• 0 Hide
    coder543 , October 8, 2011 3:41 PM
    ZingamIt appears that Ubuntu (any recent version) heats up my hard drive. Have you noticed this issue? Or maybe it is because I use it as a Wubi installation.


    Wow, I quoted the wrong person. My bad.

    I'm really not sure that a hot hard drive is a bad thing.
    http://arstechnica.com/old/content/2007/02/8917.ars
    "The researchers also found that drive failures did not increase with high temperatures or CPU utilization. In fact, they say, lower average temperatures actually correlate more strongly with failure. Only at 'very high temperatures' does this change."
    The fact that it is Wubi actually could be part of it, but it seems unlikely that Ubuntu would heat up a drive any more than another OS, but I'm no expert.
  • 0 Hide
    antilycus , October 8, 2011 4:16 PM
    Cloud computing isn't new. It's been around since the 80's (possibly the 70's). IBM is the king at cloud computing... trust them, it can't be done with the same expectations that people have of their computers today.

    And to the comment above me, there is NO air for tempature to matter in a hard drive. They are VACUUM sealed so even if it gets hot or cold, the platters and heads could care less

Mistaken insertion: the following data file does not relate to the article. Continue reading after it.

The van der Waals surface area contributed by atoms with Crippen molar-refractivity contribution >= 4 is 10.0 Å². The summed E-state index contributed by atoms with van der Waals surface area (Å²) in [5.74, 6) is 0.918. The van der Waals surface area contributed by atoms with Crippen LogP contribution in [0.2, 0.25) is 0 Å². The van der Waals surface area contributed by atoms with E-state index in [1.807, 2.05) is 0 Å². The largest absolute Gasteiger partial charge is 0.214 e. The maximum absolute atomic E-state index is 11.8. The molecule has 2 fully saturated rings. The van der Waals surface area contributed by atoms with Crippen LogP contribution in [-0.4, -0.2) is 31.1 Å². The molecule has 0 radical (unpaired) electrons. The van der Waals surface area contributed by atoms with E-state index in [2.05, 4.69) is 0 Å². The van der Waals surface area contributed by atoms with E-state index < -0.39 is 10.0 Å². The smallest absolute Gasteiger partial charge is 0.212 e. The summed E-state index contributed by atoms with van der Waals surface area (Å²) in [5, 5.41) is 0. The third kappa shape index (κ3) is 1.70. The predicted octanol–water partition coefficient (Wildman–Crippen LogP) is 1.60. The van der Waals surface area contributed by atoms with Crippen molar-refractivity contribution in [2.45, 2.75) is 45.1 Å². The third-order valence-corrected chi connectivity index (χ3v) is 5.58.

• 1 Hide
    coder543 , October 8, 2011 4:27 PM
    AntilycusCloud computing isn't new. It's been around since the 80's (possibly the 70's). IBM is the king at cloud computing... trust them, it can't be done with the same expectations that people have of their computers today.And to the comment above me, there is NO air for tempature to matter in a hard drive. They are VACUUM sealed so even if it gets hot or cold, the platters and heads could care less


    Air is not needed for temperature. Surely you realize this? Heat can transfer via conduction, so even if your hard drive is vacuum sealed, heat can transfer very effectively through the metal casing and into the metal interior. Air is a very inefficient way of heating things up by comparison to metal. If that heat causes expansion, the platters and heads can care very much.